I dream of you and ice cream

I dream of you and ice cream

I dream of you and ice cream is one of those little gems that can be easily overlooked due to the sheer amount daily releases. With its retro graphics and an unforgettable story told solely through images and sounds, this remarkable point and click impressed me with its smarts and ingenuity.

The game tells the story of mankind being enslaved by a terrifying entity. A group of scientists is summoned each day to answer its questions about various aspects of humanity; if the answer is to the entity’s liking, they get another day to live, otherwise they are mercilessly killed. You play as one of these scientists, who is building a mysterious machine while waiting for the day when they will be summoned in front of the entity. While the game doesn’t give you any control on the answers (the story is linear), it’s up to you – the player – to find out what the end purpose of the machine is. The whole gameplay is heavily structured around getting all the necessary parts in order to build it.

In order to acquire these parts, you will need to solve puzzles of assorted difficulty which are located in various rooms of the facility. There are different floors to explore (which unlock over time) each having multiple rooms with all sorts of machines. You’ll need to collect the objects needed to activate the puzzles and assemble the items rewarded into machine parts.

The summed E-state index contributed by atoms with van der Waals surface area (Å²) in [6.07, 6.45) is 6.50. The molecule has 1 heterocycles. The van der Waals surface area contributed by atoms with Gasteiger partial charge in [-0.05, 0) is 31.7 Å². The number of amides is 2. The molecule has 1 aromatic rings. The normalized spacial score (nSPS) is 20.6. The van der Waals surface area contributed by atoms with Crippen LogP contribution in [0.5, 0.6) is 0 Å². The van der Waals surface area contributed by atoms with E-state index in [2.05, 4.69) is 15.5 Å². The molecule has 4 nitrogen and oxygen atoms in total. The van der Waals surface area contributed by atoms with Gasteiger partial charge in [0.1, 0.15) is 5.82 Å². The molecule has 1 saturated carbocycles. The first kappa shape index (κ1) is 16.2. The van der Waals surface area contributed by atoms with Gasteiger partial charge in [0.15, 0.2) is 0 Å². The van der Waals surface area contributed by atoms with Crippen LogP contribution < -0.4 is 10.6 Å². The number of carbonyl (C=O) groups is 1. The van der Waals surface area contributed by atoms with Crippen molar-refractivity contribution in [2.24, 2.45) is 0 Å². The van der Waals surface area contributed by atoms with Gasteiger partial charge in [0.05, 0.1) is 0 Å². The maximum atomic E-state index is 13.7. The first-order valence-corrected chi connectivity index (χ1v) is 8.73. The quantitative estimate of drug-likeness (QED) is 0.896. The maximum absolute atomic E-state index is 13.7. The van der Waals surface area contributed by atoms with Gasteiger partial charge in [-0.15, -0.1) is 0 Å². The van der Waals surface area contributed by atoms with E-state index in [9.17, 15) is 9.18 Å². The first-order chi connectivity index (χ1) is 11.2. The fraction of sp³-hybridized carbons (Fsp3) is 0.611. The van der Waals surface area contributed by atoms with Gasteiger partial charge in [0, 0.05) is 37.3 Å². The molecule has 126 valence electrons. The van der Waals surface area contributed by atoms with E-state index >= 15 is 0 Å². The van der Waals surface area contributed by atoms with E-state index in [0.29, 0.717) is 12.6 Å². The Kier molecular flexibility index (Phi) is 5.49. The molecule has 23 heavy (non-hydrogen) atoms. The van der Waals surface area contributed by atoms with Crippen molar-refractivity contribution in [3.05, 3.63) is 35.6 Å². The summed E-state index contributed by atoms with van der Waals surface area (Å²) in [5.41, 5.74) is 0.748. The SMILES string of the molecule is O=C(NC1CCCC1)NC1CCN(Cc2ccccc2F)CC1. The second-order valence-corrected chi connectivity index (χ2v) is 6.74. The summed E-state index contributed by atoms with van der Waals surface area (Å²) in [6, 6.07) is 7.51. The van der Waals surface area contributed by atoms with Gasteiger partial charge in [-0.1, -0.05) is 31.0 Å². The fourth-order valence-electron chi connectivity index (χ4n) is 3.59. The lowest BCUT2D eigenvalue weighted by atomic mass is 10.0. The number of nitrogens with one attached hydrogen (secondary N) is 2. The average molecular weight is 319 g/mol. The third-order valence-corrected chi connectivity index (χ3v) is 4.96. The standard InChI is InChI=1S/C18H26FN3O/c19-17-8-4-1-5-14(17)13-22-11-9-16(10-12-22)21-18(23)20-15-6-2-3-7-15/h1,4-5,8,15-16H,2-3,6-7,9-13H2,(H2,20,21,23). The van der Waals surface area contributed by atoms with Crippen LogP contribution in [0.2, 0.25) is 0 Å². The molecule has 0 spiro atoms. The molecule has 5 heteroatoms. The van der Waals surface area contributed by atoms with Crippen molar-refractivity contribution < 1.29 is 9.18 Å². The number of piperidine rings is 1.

For a point & click game, it shows an interesting difficulty curve: the first few puzzles are rather easy to solve, but the more you explore, the more difficult puzzles you get, culminating with several brain teasers (encrypted codes, perspective mapping puzzles, mechanical puzzles etc). I found only a few of them to be familiar from other games, most of these ideas are quite innovative or variations of puzzles from old books of logical challenges. Good news is that for every two puzzles solved, you get a hint that can be used to further solve another puzzle. Less good news is that you’ll need to solve everything without any hints if you want to obtain all the achievements – however all puzzles are very doable, even if some of them are more on the difficult side.

It took me roughly 2-3h to get through the game without any hints and I really enjoyed the time I spent in it. In my opinion, it’s a nice buy for $5, but chance is that you will play it only once, since it doesn’t really have any replayable value. Nevertheless, it’s definitely worth it.

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